Deepfake Video: The Double-edged Innovation

By Marvel Kinantan, DIGITS Staff Writer

Ever thinking of hearing wise words from your late grandma? Or want to be taught by Richard Feynman the legendary teacher? Technically it is not possible since both your grandma and Richard Feynman are gone. One possible solution is by using time machine to go to the past to meet both of them but until today it is still not possible to create one, so another possible solution is by relying on “Deepfake Technology”.

What is it?

Deepfake (a portmanteau of “deep learning” and “fake”) is a technique for human image synthesis based on artificial intelligence. It is used to combine and superimpose existing images and videos onto source images or videos using a machine learning technique known as generative adversarial network. The phrase “deepfake” was coined in 2017. So basically to hear wise advices from your grandma, you need to gather huge amount of your grandma’s photos or videos, and uses certain software to create the deepfake video and voila! You meet her once again.

How is it going?

One of the researchers in this area, Supasorn Suwajanakorn said this on his TED Talk “By the way here’s Feynman, was also known as a legendary teacher. Wouldn’t it be great if we could bring him back to give his lectures and inspire million of kids perhaps not just in English but in any language… or maybe using this tool, book authors, alive or not could read aloud all of their books for anyone interested.” He said on his talk that he is very excited due to the endless creative possibilities of this project. The latest improvement of this project per June 10 2019 is that the latest software is able to let user edit the text transcript of a video to add, delete or change the words coming out of somebody’s mouth. The improvement is achieved by Standford University’s Scientists. One of the example is they can change the famous line from Apocalypse Now woth the line “I love the smell of napalm in the morning” edited into “ I Love the smell of french toast in the morning” you can check it here.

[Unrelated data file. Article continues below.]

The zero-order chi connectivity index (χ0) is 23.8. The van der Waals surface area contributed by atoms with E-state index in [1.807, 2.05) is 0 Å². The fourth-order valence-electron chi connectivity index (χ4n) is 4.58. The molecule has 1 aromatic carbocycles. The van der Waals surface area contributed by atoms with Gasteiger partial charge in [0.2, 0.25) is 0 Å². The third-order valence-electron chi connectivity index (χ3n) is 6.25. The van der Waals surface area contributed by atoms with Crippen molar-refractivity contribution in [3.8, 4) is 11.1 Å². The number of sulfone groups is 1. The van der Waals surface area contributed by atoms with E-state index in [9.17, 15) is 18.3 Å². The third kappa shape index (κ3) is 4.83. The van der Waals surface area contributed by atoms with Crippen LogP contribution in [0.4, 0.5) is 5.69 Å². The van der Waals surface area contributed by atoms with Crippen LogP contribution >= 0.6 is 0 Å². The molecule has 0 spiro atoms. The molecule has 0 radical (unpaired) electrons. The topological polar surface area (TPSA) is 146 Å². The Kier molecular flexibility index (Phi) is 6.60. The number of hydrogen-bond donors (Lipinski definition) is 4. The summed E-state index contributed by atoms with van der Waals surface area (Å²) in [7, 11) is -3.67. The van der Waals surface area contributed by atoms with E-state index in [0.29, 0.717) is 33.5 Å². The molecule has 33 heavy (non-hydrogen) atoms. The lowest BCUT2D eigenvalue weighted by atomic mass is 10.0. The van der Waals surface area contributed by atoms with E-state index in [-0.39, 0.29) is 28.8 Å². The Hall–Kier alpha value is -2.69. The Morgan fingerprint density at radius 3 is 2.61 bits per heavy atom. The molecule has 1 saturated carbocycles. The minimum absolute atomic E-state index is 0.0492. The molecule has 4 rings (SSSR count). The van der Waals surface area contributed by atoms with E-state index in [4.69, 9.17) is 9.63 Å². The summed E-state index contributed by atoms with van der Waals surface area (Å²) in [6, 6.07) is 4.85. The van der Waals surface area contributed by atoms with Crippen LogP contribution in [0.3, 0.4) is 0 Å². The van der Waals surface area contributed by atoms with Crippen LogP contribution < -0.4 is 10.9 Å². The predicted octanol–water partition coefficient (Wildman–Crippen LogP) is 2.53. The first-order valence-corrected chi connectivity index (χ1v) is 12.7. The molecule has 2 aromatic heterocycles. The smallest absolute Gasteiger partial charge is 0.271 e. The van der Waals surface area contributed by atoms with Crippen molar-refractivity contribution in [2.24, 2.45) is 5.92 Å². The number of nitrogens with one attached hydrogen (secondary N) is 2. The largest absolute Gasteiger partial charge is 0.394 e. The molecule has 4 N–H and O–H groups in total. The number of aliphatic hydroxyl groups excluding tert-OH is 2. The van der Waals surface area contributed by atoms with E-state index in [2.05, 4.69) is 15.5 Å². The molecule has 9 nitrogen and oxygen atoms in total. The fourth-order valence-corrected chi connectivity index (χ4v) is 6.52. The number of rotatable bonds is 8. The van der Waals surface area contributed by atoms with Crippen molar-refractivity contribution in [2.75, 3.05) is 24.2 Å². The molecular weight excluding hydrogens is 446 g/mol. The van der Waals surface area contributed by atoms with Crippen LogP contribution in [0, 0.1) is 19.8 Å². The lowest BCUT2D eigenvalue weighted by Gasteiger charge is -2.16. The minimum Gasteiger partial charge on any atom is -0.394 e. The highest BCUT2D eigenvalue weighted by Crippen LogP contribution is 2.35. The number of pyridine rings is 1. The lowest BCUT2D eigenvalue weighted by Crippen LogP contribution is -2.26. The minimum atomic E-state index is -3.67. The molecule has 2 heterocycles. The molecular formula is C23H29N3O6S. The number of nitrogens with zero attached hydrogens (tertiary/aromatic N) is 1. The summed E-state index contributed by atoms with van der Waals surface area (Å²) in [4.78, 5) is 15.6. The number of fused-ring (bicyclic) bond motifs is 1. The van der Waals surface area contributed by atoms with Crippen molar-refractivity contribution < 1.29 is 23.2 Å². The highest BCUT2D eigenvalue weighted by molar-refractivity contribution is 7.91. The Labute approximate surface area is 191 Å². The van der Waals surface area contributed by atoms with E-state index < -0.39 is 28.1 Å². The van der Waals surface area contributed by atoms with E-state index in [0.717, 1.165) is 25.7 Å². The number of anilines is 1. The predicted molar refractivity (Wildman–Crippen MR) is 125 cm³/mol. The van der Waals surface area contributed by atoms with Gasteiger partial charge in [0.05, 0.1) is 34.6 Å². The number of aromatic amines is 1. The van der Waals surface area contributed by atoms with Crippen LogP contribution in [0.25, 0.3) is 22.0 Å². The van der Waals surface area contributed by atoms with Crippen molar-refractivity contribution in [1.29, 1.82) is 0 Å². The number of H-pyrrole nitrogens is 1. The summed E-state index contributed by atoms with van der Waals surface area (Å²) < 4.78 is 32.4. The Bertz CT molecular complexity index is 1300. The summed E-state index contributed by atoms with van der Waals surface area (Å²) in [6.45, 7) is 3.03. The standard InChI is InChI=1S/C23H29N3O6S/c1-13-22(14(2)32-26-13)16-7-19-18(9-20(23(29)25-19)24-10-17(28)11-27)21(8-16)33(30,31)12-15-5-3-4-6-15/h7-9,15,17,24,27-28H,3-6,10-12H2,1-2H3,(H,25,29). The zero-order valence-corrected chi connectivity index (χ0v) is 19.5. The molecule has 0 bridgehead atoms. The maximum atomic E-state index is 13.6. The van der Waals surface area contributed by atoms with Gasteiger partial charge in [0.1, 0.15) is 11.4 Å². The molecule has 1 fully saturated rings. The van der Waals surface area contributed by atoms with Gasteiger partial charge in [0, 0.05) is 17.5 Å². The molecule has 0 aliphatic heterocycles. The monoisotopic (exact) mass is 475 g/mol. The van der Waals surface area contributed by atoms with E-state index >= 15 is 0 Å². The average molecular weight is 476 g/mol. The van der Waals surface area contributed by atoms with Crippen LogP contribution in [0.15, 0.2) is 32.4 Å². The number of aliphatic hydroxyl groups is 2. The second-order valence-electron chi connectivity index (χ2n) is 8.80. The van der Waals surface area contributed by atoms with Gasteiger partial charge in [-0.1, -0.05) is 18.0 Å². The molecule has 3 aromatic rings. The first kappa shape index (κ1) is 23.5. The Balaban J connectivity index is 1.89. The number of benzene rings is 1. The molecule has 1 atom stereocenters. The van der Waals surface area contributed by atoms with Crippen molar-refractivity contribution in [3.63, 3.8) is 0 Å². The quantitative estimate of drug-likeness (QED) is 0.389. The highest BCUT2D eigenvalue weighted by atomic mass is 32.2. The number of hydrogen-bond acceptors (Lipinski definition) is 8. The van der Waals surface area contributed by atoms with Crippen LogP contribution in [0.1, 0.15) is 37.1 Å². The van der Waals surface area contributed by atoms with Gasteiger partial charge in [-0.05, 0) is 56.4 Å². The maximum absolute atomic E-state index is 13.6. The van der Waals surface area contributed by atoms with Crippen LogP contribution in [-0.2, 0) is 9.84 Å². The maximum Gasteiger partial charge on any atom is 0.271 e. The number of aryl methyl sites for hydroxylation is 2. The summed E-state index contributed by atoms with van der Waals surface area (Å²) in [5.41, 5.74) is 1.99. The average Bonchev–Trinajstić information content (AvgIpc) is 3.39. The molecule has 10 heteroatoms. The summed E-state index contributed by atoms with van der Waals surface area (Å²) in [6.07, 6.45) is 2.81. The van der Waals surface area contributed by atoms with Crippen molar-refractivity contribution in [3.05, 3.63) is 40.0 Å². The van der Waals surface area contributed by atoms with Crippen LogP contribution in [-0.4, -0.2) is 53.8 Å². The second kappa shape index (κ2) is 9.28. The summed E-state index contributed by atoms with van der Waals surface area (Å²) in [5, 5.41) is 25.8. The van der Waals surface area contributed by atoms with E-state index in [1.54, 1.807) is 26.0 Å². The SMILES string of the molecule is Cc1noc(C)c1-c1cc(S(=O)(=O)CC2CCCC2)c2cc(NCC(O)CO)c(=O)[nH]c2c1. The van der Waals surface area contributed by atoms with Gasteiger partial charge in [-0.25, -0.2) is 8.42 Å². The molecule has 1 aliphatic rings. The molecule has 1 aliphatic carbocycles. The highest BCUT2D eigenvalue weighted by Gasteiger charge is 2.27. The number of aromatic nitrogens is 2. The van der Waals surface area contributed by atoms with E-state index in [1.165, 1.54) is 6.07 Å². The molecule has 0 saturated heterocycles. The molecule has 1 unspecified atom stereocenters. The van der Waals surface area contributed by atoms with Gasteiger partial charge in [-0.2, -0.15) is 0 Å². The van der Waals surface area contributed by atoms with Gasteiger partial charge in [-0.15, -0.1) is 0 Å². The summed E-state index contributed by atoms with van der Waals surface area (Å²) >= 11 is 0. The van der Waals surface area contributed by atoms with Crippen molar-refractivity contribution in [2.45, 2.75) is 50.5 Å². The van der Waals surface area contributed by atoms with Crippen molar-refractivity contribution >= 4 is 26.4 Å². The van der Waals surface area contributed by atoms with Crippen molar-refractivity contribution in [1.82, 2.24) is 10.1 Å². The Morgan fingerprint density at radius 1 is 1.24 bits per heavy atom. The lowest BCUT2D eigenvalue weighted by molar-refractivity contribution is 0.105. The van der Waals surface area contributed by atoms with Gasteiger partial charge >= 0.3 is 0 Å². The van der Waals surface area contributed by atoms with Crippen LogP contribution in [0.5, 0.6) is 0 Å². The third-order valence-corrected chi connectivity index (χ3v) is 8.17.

New problem, eh?

As innovative it could be, it also brings a new threat to the digital world since deepfake videos sometimes or maybe almost all the time are pretty convincing. One of the latest case was deepfake video of Mark Zuckerberg where few artists make it looks like he brags about tricking facebook users to share their data. This kind of video can be both harmless and harmful depends on the motive of the creator. Example of the harmful one is the fake porn video of “Wonder Woman” actress Gal Gadot which was published late 2017 in Reddit by a user named “deepfakes”, which can probably harm the reputation of Gal Gadot to some extent, and many deepfake videos uses the image of High-profile figures, if it is used for evil it can harm many people or even a nation or nations. There is nothing we can do to stop the advancement of this technology and it will become more accessible to more potential users, as an example at the end of June 2019 there is a web app called DeepNude which allow users to create realistic naked images of women by just uploading photos to the app. Since the app is considered dangerous it has been shut down but it is not impossible that there will be applications similar to the DeepNudes published in the future.

Then as technology nonexpert what should we do (for now)?

Detecting Blinking

Since the algorithm for deepfake is fairly new, there is a flaw that we can see in the fake video that the person in the video blink less than a normal person. Healthy adult humans blink somewhere between every 2 and 10 seconds. This flaw happens because deepfake videos uses images of a person in the internet and it is quite rare to find images where the figure’s eyes are closed, since the photograher do not usually publish image where the figure’s eyes are closed. 

Detecting Deepfake Video signs

Deep Learning specialized writer, Jonathan Hui says to look for some points in a video to determine whether the video is fake or not, first the viewer needs to slow the video down and look for these things:

  • Blurring evident only in the face part, while the surrounding is not
  • Skin tone change by the edge of the face
  • Double chins, double eyebrows, or double edges to the face
  • Face parts gets blurry when it is partially obscurred by hand or another object

Rely on detection platform

If you’re still not confident about the authenticity of the video you see using the methods above why not lend help from detection platform, one of them is called Truepic. In this platform you can upload the video to the app and Truepic will determine the authenticity of the image using over 200 verification tests such as: the intergrity of the capture device; date and time of capture; location of capture and many more. Furthermore Truepic will store the original image along its metadata, cryptographic signature, and the results of the verification tests are stored in the Truepic vault in perpetuity. Another platform that can be used is SurfSafe. SurSafe is browser plug-in that perform reverse-image search which will look for the same content that appears on trusted source sites and flag well-known doctored image, so when you click a certain image SurfSafe will do the job.

Deepfake technology is till developing and we can’t stop the development and it will become a double-edged sword for our society, as the Deepfake technology grows the methods to counter it also grows as well but in the end those methods are merely tool for us to find a “truth” which means it still depend on us to use the tools to unmask the media falsity.

Marvel Kinantan


How to spot a deepfake

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